1

According to the "About" page of Google PageSpeed Insights the test measures:

  • time to above-the-fold load: Elapsed time from the moment a user requests a new page and to the moment the above-the-fold content is rendered by the browser.
  • time to full page load: Elapsed time from the moment a user requests a new page to the moment the page is fully rendered by the browser.

I'm not a native English speaker, so the "above-the-fold" load sounds strange to me, especially as the same "above-the-fold" is used even in the definition and nothing else is described in there.

So, what's meant by the special "above-the-fold content" i.e. what files and/or what elements of the page are in this category and how is it different from the full page load time?

5

http://www.whereisthefold.com/ states:

The fold is a term used by webmasters and website owners to mean the portion of your site which can be shown when first entering the site without scrolling down at all.

Therefore, above the fold means everything that is shown on the first screen page. So if your web browser page window is 1000 pixels wide and 800 pixels down then anything that can fit in that without the need to scroll down is above the fold.

Think of fold as a first page-break.

Also, google thinks of content as user visible text, so any characters you see on the screen without scrolling is above the fold. If your page started with a large image that's bigger than almost everyone's screen size and your HTML instructed the browser to start text underneath the image, then the content for the affected users is then below the fold.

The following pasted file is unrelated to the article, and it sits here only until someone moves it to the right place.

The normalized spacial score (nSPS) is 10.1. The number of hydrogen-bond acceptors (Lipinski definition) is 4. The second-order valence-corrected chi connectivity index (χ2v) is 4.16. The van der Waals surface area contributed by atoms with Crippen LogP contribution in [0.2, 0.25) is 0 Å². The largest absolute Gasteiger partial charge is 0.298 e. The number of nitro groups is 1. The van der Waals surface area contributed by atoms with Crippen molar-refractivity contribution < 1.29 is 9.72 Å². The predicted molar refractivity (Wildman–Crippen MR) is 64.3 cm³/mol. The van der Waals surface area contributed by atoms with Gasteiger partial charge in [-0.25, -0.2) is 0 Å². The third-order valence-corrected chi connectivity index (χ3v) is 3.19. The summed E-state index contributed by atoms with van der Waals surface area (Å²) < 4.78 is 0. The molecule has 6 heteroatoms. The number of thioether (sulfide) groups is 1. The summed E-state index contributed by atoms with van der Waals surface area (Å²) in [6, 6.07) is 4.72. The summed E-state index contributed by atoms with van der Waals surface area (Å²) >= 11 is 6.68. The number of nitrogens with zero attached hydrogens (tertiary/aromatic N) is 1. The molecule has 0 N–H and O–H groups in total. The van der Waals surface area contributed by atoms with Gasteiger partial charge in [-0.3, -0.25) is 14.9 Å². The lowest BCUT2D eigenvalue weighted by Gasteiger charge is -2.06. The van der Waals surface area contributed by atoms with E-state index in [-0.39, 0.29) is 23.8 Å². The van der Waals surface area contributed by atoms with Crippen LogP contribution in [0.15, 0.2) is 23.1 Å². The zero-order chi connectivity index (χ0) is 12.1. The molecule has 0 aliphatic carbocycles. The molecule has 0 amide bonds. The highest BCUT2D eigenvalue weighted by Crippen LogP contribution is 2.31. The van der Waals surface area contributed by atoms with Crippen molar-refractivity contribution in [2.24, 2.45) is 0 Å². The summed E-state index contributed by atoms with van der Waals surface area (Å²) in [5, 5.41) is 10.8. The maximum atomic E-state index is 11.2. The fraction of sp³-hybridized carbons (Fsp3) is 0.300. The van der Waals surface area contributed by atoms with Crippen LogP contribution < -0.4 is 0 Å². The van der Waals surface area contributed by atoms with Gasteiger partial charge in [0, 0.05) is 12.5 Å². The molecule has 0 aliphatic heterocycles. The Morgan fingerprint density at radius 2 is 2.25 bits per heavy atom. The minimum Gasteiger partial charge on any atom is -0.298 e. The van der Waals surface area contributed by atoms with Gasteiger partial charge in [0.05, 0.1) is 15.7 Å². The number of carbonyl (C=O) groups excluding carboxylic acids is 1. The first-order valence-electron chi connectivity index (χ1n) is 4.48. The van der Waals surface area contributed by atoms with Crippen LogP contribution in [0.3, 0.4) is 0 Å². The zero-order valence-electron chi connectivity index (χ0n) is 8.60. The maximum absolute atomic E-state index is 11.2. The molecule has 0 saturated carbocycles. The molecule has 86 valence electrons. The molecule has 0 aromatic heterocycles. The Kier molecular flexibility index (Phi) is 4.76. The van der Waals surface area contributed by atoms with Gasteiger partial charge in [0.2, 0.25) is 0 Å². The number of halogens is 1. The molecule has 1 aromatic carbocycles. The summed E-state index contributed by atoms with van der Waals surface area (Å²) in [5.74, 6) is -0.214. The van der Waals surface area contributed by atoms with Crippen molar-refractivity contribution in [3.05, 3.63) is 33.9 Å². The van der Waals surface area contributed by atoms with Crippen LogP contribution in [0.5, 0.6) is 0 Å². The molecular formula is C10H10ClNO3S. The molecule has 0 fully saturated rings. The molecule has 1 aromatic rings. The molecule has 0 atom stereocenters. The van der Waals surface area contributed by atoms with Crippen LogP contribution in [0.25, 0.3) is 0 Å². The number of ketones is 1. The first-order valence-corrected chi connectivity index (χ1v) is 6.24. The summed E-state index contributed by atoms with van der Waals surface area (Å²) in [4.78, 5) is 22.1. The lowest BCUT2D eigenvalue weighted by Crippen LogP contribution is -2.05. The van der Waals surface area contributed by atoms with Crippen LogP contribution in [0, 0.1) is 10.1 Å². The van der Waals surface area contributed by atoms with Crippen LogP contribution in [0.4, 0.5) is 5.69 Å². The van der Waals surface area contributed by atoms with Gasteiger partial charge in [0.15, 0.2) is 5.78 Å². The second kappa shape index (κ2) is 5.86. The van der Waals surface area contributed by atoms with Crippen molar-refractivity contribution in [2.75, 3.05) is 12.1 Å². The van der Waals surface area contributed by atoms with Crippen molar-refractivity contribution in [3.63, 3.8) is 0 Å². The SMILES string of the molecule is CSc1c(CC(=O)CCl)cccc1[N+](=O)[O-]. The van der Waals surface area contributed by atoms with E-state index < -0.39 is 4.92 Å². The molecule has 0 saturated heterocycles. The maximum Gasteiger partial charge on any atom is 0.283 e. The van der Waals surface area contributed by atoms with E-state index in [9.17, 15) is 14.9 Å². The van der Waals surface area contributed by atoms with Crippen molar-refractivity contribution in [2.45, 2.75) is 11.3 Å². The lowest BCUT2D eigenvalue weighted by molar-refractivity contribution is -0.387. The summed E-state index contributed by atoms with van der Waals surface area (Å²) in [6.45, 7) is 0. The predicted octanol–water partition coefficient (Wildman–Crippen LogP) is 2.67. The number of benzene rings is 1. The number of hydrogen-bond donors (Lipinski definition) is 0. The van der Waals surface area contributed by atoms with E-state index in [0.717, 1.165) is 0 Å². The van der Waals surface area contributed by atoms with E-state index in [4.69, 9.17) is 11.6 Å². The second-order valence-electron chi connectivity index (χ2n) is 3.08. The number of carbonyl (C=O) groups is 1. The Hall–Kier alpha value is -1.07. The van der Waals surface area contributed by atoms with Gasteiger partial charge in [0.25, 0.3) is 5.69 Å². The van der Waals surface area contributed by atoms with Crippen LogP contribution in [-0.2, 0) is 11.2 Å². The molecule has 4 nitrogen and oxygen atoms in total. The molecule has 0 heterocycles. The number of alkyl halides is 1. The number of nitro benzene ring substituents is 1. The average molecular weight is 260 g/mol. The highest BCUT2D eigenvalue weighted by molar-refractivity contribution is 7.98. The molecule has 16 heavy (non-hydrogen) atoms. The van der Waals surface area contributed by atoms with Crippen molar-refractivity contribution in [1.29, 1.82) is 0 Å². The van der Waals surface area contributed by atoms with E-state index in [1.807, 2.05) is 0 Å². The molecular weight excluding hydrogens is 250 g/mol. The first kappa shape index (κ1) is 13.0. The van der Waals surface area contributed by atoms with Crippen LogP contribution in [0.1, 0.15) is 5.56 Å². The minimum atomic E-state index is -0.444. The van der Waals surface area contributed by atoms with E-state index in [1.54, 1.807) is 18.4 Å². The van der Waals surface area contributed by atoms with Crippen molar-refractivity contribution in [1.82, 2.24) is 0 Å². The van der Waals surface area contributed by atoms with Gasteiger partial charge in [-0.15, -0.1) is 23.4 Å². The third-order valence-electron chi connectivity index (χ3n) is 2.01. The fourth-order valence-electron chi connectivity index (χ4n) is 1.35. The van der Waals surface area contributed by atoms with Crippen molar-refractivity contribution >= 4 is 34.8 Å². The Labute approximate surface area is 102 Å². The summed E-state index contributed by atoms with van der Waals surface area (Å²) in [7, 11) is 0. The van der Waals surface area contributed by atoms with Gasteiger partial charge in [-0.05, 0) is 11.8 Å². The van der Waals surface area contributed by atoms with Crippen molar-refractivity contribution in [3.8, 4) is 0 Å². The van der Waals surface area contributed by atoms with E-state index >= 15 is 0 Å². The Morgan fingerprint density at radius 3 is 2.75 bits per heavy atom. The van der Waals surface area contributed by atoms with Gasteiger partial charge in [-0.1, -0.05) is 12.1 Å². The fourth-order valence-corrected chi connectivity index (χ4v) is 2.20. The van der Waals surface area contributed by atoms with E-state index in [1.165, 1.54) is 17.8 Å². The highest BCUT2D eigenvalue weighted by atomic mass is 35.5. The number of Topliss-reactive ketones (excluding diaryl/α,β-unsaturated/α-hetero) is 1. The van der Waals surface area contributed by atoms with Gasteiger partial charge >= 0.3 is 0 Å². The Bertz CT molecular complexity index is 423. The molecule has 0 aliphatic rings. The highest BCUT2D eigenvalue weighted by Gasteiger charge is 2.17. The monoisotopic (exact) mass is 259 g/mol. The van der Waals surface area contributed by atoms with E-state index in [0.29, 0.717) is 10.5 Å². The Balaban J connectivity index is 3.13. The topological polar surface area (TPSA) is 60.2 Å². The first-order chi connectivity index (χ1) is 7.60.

• "...then the content for the affected users is then below the fold." which means that the loading of the "below the fold" thing (text in this case) isn't included in the time measurements, right? – KeyWeeUsr Apr 26 '17 at 18:02
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    It is worth noting that the term comes from the newspaper industry. Newspapers are often folded so that only the top half of the front page shows. That "above the fold" space on the front page is very prominent. That space has to catch the eye of potential buyers and convince them to purchase the paper. – Stephen Ostermiller Apr 26 '17 at 18:03

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